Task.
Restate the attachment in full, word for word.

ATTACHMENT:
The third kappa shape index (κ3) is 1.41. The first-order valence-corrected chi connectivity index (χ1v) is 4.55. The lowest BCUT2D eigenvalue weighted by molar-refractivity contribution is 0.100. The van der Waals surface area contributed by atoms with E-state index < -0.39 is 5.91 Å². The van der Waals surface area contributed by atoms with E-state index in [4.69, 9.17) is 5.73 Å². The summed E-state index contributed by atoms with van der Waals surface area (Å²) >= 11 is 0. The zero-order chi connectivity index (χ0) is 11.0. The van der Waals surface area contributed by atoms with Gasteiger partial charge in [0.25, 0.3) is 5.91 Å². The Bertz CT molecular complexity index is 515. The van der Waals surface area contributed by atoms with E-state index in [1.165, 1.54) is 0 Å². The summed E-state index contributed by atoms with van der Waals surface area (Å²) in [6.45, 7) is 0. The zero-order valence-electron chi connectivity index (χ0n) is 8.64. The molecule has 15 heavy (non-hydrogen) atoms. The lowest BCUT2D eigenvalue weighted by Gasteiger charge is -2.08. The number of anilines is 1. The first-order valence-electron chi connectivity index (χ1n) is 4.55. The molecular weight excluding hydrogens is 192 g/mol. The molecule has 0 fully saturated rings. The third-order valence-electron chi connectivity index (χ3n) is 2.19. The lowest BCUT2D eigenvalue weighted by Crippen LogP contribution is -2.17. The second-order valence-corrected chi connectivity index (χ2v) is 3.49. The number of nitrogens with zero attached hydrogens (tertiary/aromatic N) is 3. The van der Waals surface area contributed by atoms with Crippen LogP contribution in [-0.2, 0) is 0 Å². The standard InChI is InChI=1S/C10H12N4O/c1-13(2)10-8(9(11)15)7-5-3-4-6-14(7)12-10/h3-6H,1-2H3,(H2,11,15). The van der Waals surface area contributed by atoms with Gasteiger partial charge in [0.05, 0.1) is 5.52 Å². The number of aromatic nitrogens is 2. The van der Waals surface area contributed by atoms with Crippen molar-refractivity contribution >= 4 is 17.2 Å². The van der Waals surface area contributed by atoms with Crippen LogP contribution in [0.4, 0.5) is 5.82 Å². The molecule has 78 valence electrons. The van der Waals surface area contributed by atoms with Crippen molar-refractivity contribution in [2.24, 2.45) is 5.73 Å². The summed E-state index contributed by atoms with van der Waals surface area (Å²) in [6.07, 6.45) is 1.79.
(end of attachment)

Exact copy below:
The third kappa shape index (κ3) is 1.41. The first-order valence-corrected chi connectivity index (χ1v) is 4.55. The lowest BCUT2D eigenvalue weighted by molar-refractivity contribution is 0.100. The van der Waals surface area contributed by atoms with E-state index < -0.39 is 5.91 Å². The van der Waals surface area contributed by atoms with E-state index in [4.69, 9.17) is 5.73 Å². The summed E-state index contributed by atoms with van der Waals surface area (Å²) >= 11 is 0. The zero-order chi connectivity index (χ0) is 11.0. The van der Waals surface area contributed by atoms with Gasteiger partial charge in [0.25, 0.3) is 5.91 Å². The Bertz CT molecular complexity index is 515. The van der Waals surface area contributed by atoms with E-state index in [1.165, 1.54) is 0 Å². The summed E-state index contributed by atoms with van der Waals surface area (Å²) in [6.45, 7) is 0. The zero-order valence-electron chi connectivity index (χ0n) is 8.64. The molecule has 15 heavy (non-hydrogen) atoms. The lowest BCUT2D eigenvalue weighted by Gasteiger charge is -2.08. The number of anilines is 1. The first-order valence-electron chi connectivity index (χ1n) is 4.55. The molecular weight excluding hydrogens is 192 g/mol. The molecule has 0 fully saturated rings. The third-order valence-electron chi connectivity index (χ3n) is 2.19. The lowest BCUT2D eigenvalue weighted by Crippen LogP contribution is -2.17. The second-order valence-corrected chi connectivity index (χ2v) is 3.49. The number of nitrogens with zero attached hydrogens (tertiary/aromatic N) is 3. The van der Waals surface area contributed by atoms with Crippen LogP contribution in [-0.2, 0) is 0 Å². The standard InChI is InChI=1S/C10H12N4O/c1-13(2)10-8(9(11)15)7-5-3-4-6-14(7)12-10/h3-6H,1-2H3,(H2,11,15). The van der Waals surface area contributed by atoms with Gasteiger partial charge in [0.05, 0.1) is 5.52 Å². The number of aromatic nitrogens is 2. The van der Waals surface area contributed by atoms with Crippen molar-refractivity contribution >= 4 is 17.2 Å². The van der Waals surface area contributed by atoms with Crippen LogP contribution in [0.4, 0.5) is 5.82 Å². The molecule has 78 valence electrons. The van der Waals surface area contributed by atoms with Crippen molar-refractivity contribution in [2.24, 2.45) is 5.73 Å². The summed E-state index contributed by atoms with van der Waals surface area (Å²) in [6.07, 6.45) is 1.79.